Illegal fishers, beware: Google is watching.
The tech giant launched a new campaign on Friday that will use satellites to track data from over a thousand fishing vessels. The new program, called Global Fishing Watch, is a partnership between Google, Oceana and Skytruth.
The new technology will be used to visualize the movements of the global fishing fleet using Automatic Identification System (AIS), a network similar to GPS. The technology could be a saving grace for the world's fisheries, which are constantly depleted by the pressure of illegal and unreported fishing.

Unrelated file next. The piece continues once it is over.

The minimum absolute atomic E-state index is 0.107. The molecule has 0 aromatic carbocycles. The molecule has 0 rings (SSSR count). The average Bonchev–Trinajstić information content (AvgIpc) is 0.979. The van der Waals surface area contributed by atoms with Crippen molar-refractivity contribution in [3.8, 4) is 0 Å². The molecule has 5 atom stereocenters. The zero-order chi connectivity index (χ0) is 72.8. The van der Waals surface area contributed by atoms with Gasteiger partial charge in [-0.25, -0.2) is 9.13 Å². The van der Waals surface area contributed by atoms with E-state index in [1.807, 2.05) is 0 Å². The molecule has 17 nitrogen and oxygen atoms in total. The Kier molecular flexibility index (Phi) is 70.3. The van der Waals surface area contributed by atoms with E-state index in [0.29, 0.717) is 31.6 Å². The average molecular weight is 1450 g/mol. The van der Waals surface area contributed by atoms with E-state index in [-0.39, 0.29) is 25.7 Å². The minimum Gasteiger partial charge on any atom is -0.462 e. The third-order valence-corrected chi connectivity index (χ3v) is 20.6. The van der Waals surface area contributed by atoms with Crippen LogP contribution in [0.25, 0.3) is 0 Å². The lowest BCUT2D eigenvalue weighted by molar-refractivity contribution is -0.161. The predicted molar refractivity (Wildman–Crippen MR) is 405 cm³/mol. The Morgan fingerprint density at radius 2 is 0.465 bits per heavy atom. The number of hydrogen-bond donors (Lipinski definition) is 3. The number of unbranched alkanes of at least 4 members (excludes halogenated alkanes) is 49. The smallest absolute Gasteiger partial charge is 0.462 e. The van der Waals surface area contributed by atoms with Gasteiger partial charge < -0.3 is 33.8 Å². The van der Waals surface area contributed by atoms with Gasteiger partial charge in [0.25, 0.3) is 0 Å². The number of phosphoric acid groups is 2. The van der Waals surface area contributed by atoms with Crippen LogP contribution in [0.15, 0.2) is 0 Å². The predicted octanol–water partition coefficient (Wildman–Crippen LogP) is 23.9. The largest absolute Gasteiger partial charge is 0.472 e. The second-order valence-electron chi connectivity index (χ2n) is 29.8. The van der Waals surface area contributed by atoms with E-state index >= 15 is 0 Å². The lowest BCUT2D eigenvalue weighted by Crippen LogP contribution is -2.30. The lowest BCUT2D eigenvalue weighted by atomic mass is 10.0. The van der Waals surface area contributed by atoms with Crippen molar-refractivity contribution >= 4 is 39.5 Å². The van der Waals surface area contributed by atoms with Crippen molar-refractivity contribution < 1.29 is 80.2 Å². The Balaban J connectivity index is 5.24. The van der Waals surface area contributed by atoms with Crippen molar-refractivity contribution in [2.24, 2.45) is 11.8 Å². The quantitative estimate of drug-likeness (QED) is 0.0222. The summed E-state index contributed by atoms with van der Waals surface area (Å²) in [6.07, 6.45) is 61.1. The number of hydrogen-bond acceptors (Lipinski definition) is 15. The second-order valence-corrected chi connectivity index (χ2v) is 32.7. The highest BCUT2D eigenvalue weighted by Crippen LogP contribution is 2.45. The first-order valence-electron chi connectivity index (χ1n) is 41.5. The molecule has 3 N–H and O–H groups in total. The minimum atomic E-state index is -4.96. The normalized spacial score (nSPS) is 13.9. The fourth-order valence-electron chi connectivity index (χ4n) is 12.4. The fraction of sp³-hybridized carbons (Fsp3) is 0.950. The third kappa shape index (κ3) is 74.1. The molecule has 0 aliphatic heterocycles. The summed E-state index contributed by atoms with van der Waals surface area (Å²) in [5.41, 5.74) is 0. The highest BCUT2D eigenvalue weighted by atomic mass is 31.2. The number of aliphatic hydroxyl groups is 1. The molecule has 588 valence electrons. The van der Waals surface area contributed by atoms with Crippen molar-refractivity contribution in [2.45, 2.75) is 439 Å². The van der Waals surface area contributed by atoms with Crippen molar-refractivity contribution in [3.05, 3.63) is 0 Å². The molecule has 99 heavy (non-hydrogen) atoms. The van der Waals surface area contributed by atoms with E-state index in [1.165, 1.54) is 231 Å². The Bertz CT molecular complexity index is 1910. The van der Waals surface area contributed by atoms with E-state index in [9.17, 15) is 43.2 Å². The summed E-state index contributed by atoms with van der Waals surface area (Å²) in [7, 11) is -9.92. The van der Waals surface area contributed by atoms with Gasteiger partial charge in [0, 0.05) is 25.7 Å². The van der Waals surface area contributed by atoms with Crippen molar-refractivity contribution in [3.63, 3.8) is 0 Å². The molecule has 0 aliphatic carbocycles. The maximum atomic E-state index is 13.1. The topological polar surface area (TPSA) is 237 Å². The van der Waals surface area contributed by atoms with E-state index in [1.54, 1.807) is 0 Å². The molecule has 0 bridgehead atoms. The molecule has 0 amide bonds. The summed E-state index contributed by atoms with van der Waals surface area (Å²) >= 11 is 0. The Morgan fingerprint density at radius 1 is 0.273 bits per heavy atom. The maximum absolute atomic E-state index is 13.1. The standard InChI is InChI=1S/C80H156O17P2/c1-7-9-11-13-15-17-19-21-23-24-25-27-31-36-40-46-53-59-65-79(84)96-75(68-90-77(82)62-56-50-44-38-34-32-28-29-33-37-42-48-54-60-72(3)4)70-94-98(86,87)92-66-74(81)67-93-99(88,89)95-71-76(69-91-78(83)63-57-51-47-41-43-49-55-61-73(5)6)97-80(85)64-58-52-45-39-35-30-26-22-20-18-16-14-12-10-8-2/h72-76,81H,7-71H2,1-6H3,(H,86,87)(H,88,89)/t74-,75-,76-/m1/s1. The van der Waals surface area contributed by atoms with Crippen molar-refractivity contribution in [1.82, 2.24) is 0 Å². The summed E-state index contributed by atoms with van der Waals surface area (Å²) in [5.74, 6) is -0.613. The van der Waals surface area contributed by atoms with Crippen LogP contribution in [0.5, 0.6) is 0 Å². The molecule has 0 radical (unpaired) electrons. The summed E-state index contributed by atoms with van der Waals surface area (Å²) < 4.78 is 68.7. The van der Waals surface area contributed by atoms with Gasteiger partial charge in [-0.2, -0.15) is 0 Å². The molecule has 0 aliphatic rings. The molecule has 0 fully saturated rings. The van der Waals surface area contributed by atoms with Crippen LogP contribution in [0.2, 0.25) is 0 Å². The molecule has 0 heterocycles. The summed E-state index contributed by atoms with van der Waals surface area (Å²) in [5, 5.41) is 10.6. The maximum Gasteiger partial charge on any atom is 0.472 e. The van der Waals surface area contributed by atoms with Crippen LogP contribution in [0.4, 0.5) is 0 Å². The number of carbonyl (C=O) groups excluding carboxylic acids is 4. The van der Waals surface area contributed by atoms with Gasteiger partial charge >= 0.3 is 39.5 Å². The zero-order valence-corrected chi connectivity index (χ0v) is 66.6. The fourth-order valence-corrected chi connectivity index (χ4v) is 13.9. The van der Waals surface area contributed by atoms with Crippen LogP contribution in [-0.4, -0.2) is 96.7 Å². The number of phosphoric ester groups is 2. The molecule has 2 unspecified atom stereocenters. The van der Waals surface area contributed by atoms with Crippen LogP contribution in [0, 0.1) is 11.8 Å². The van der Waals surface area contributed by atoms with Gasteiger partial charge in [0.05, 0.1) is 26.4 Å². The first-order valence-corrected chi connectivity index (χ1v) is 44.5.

Illegal, unreported and unregulated (IUU) fishing accounts for an estimated 11 to 26 million tons of fish each year and $10 to $23 billion in economic losses for countries and local communities, according to Oceana.
In a blog for The Huffington Post, Andrew Sharpless, CEO of Oceana, and actor Ted Danson, a member of the organization's board, write:
We believe that knowing when, where, and how boats are fishing is an essential step to help countries better manage the world's fisheries, many of which are drastically overfished. Nearly one-third of assessed marine fish stocks worldwide have been overfished, and 90 percent were either fully fished or overfished in 2011, according to the United Nations Food and Agriculture Organization.